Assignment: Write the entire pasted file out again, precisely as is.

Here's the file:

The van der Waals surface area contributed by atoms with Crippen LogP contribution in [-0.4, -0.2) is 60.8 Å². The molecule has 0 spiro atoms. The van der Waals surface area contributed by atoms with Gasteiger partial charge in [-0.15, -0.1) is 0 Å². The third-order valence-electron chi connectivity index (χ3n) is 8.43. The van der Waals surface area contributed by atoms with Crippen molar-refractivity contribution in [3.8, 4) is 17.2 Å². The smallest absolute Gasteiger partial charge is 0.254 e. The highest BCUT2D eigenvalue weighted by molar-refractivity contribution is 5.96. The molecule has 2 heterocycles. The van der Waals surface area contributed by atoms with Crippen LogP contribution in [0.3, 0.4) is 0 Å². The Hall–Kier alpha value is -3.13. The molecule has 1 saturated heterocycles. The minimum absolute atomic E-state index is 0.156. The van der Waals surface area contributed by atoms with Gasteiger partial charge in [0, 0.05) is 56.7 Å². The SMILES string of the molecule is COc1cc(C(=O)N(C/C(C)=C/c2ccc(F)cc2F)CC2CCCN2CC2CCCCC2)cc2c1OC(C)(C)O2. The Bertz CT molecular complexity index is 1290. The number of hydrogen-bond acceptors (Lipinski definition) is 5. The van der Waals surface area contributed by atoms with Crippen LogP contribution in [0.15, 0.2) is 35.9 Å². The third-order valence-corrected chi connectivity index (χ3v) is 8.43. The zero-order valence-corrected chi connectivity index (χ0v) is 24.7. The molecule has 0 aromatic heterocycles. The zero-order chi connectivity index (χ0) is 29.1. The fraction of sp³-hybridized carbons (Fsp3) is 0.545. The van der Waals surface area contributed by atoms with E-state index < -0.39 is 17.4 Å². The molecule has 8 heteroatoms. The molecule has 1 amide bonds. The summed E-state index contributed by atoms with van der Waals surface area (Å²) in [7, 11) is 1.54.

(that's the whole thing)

The van der Waals surface area contributed by atoms with Crippen LogP contribution in [-0.4, -0.2) is 60.8 Å². The molecule has 0 spiro atoms. The van der Waals surface area contributed by atoms with Gasteiger partial charge in [-0.15, -0.1) is 0 Å². The third-order valence-electron chi connectivity index (χ3n) is 8.43. The van der Waals surface area contributed by atoms with Crippen molar-refractivity contribution in [3.8, 4) is 17.2 Å². The smallest absolute Gasteiger partial charge is 0.254 e. The highest BCUT2D eigenvalue weighted by molar-refractivity contribution is 5.96. The molecule has 2 heterocycles. The van der Waals surface area contributed by atoms with Crippen LogP contribution in [0.3, 0.4) is 0 Å². The Hall–Kier alpha value is -3.13. The molecule has 1 saturated heterocycles. The minimum absolute atomic E-state index is 0.156. The van der Waals surface area contributed by atoms with Gasteiger partial charge in [0, 0.05) is 56.7 Å². The SMILES string of the molecule is COc1cc(C(=O)N(C/C(C)=C/c2ccc(F)cc2F)CC2CCCN2CC2CCCCC2)cc2c1OC(C)(C)O2. The Bertz CT molecular complexity index is 1290. The number of hydrogen-bond acceptors (Lipinski definition) is 5. The van der Waals surface area contributed by atoms with Crippen LogP contribution in [0.15, 0.2) is 35.9 Å². The third-order valence-corrected chi connectivity index (χ3v) is 8.43. The zero-order valence-corrected chi connectivity index (χ0v) is 24.7. The molecule has 0 aromatic heterocycles. The zero-order chi connectivity index (χ0) is 29.1. The fraction of sp³-hybridized carbons (Fsp3) is 0.545. The van der Waals surface area contributed by atoms with E-state index < -0.39 is 17.4 Å². The molecule has 8 heteroatoms. The molecule has 1 amide bonds. The summed E-state index contributed by atoms with van der Waals surface area (Å²) in [7, 11) is 1.54.